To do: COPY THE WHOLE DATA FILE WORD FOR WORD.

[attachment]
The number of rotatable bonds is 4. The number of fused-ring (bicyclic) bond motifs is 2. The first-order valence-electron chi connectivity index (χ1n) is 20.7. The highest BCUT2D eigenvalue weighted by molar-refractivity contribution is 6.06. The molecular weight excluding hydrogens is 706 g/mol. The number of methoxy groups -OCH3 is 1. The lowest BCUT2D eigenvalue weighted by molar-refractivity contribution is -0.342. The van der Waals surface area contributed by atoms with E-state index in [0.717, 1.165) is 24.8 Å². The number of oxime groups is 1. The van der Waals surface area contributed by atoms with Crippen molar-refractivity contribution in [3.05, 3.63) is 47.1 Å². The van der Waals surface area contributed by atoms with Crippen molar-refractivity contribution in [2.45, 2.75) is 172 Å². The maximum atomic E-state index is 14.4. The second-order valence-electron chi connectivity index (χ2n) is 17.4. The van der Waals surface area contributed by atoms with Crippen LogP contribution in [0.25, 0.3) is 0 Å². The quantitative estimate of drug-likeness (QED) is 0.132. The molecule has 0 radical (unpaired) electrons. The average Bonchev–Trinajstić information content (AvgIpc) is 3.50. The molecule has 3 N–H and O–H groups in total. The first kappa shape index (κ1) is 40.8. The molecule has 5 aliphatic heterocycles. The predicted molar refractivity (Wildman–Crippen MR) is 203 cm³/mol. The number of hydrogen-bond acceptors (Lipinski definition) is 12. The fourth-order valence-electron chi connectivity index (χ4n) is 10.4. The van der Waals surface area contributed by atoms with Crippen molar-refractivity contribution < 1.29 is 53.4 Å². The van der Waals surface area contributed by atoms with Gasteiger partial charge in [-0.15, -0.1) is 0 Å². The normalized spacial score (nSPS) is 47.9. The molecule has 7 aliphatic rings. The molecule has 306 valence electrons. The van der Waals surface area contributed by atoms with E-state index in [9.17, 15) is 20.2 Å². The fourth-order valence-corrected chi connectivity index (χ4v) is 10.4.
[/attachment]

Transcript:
The number of rotatable bonds is 4. The number of fused-ring (bicyclic) bond motifs is 2. The first-order valence-electron chi connectivity index (χ1n) is 20.7. The highest BCUT2D eigenvalue weighted by molar-refractivity contribution is 6.06. The molecular weight excluding hydrogens is 706 g/mol. The number of methoxy groups -OCH3 is 1. The lowest BCUT2D eigenvalue weighted by molar-refractivity contribution is -0.342. The van der Waals surface area contributed by atoms with E-state index in [0.717, 1.165) is 24.8 Å². The number of oxime groups is 1. The van der Waals surface area contributed by atoms with Crippen molar-refractivity contribution in [3.05, 3.63) is 47.1 Å². The van der Waals surface area contributed by atoms with Crippen molar-refractivity contribution in [2.45, 2.75) is 172 Å². The maximum atomic E-state index is 14.4. The second-order valence-electron chi connectivity index (χ2n) is 17.4. The van der Waals surface area contributed by atoms with Crippen LogP contribution in [0.25, 0.3) is 0 Å². The quantitative estimate of drug-likeness (QED) is 0.132. The molecule has 0 radical (unpaired) electrons. The average Bonchev–Trinajstić information content (AvgIpc) is 3.50. The molecule has 3 N–H and O–H groups in total. The first kappa shape index (κ1) is 40.8. The molecule has 5 aliphatic heterocycles. The predicted molar refractivity (Wildman–Crippen MR) is 203 cm³/mol. The number of hydrogen-bond acceptors (Lipinski definition) is 12. The fourth-order valence-electron chi connectivity index (χ4n) is 10.4. The van der Waals surface area contributed by atoms with Crippen molar-refractivity contribution < 1.29 is 53.4 Å². The van der Waals surface area contributed by atoms with Gasteiger partial charge in [-0.15, -0.1) is 0 Å². The normalized spacial score (nSPS) is 47.9. The molecule has 7 aliphatic rings. The molecule has 306 valence electrons. The van der Waals surface area contributed by atoms with E-state index in [9.17, 15) is 20.2 Å². The fourth-order valence-corrected chi connectivity index (χ4v) is 10.4.